Flood Information


What You need to Know

Newport News, like communities across the country, is at risk of flooding. Being a coastal community, our threats are somewhat different in that we are susceptible from tidal flooding and storm surge as well as from heavy rainfall and riverine flooding. Flooding can occur almost anywhere during periods of excessive rainfall which often accompanies tropical systems and Nor’Easters.

What Should I Do?

For information about what to do before, during and after a weather emergency, please go to the following links. There you will find information about how to make a plan, what to have ready and information about how to stay safe.

Newport News is collecting information about flooding and drainage issues throughout the city. Your feedback is greatly appreciated and will be used to inform the Stormwater Master Planning Effort.

For more information, please visit www.FloodSmart.gov.

Flood Zones

FEMA, manages the National Flood Insurance Program (NFIP) which sets rates and mitigates flood risk by zoning and building regulations.

Stream Gauges

The City is installing eight gauges to better detect and alert you to rising water. The City will provide a new alerting system later this summer which you can sign up for free.

Storm Surge

Hurricanes can produce tidal flooding 8 feet or higher in Newport News depending on a variety of conditions.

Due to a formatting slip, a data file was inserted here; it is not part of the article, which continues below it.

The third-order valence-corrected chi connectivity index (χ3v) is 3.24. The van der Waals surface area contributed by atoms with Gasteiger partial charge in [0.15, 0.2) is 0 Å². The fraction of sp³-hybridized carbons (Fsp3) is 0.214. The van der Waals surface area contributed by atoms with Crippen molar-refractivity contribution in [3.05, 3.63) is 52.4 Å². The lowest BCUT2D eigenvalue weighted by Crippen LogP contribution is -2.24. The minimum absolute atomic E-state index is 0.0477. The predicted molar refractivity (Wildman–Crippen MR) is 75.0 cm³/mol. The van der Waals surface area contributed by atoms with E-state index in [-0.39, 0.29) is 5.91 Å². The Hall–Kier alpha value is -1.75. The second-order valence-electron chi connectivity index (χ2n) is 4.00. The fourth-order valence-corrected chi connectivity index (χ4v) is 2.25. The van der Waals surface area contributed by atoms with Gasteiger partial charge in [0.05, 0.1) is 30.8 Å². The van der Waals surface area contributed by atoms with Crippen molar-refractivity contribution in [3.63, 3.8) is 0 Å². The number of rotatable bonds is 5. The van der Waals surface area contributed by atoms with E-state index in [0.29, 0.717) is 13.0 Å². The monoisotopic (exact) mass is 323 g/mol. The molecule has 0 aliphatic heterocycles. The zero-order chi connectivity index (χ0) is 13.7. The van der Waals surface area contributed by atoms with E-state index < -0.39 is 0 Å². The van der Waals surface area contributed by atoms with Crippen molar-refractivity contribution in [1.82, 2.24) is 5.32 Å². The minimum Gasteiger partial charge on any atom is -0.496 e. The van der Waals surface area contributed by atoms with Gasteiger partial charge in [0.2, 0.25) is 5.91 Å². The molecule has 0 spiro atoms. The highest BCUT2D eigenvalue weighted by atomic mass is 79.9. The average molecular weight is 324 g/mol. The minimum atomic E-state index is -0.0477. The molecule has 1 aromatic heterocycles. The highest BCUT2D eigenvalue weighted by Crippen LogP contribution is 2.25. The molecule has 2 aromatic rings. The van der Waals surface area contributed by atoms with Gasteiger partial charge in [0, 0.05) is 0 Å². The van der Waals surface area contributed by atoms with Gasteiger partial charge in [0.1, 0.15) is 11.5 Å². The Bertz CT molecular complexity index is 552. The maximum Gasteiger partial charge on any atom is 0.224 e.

Evacuation Zones

These are based on the latest science and historical records which more accurately identify areas at risk in specific storms, so Know Your Zone.

Master Planning

Starting in 2023, Newport News is undertaking a multi-year, master planning effort to tackle flooding challenges.

Types & Causes of Flooding in Newport News

  1. Urban Flooding
  2. Storm Surge
  3. Overbank Flooding
  4. Riverine Flooding

In an undeveloped area, nature takes care of the water runoff. It can:

  • remain where it falls and evaporates
  • become absorbed into the ground near the surface where it feeds trees and plants, or
  • percolate deeply into the ground, and replenish the groundwater supply, or
  • collect into streams and culverts.

However, runoff can occur if the rate of rainfall is more than what can evaporate or penetrate into the soil. It also happens when rain falls on impervious surfaces, such as roadways and other paved areas. When this happens, and it is unconfined flow, the broad sheets of water can cause sheet erosion or the uniform removal of soil in thin layers. It can also pick up and absorb or carry contaminants from the surface. When the amount of surface water runoff that goes into streams and rivers is greater than what it can carry, water overflows the stream banks, spilling out into adjacent low lying areas.